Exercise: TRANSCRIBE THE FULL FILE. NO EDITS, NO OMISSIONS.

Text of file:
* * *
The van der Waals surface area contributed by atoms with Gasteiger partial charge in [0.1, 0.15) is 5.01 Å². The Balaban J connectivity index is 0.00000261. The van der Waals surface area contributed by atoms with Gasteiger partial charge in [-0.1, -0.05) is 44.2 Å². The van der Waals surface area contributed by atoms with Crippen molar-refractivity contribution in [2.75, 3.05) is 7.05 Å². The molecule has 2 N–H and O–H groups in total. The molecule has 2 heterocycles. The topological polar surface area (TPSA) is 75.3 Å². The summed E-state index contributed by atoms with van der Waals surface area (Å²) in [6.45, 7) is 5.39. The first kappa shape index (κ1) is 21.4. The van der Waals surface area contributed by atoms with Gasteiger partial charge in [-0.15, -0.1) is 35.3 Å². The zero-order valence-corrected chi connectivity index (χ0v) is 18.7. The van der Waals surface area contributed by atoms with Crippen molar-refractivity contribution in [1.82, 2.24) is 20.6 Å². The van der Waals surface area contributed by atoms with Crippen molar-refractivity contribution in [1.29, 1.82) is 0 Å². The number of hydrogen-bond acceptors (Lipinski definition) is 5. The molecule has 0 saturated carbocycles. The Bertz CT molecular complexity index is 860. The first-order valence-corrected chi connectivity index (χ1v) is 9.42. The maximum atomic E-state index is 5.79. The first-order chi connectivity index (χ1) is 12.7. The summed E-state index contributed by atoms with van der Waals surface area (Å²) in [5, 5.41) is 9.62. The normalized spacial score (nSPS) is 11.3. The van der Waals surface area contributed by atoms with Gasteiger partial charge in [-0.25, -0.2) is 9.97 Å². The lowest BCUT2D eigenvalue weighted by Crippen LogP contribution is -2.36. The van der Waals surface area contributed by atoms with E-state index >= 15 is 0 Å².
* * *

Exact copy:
The van der Waals surface area contributed by atoms with Gasteiger partial charge in [0.1, 0.15) is 5.01 Å². The Balaban J connectivity index is 0.00000261. The van der Waals surface area contributed by atoms with Gasteiger partial charge in [-0.1, -0.05) is 44.2 Å². The van der Waals surface area contributed by atoms with Crippen molar-refractivity contribution in [2.75, 3.05) is 7.05 Å². The molecule has 2 N–H and O–H groups in total. The molecule has 2 heterocycles. The topological polar surface area (TPSA) is 75.3 Å². The summed E-state index contributed by atoms with van der Waals surface area (Å²) in [6.45, 7) is 5.39. The first kappa shape index (κ1) is 21.4. The van der Waals surface area contributed by atoms with Gasteiger partial charge in [-0.15, -0.1) is 35.3 Å². The zero-order valence-corrected chi connectivity index (χ0v) is 18.7. The van der Waals surface area contributed by atoms with Crippen molar-refractivity contribution in [1.82, 2.24) is 20.6 Å². The van der Waals surface area contributed by atoms with Crippen molar-refractivity contribution in [1.29, 1.82) is 0 Å². The number of hydrogen-bond acceptors (Lipinski definition) is 5. The molecule has 0 saturated carbocycles. The Bertz CT molecular complexity index is 860. The first-order valence-corrected chi connectivity index (χ1v) is 9.42. The maximum atomic E-state index is 5.79. The first-order chi connectivity index (χ1) is 12.7. The summed E-state index contributed by atoms with van der Waals surface area (Å²) in [5, 5.41) is 9.62. The normalized spacial score (nSPS) is 11.3. The van der Waals surface area contributed by atoms with Gasteiger partial charge in [-0.25, -0.2) is 9.97 Å². The lowest BCUT2D eigenvalue weighted by Crippen LogP contribution is -2.36. The van der Waals surface area contributed by atoms with E-state index >= 15 is 0 Å².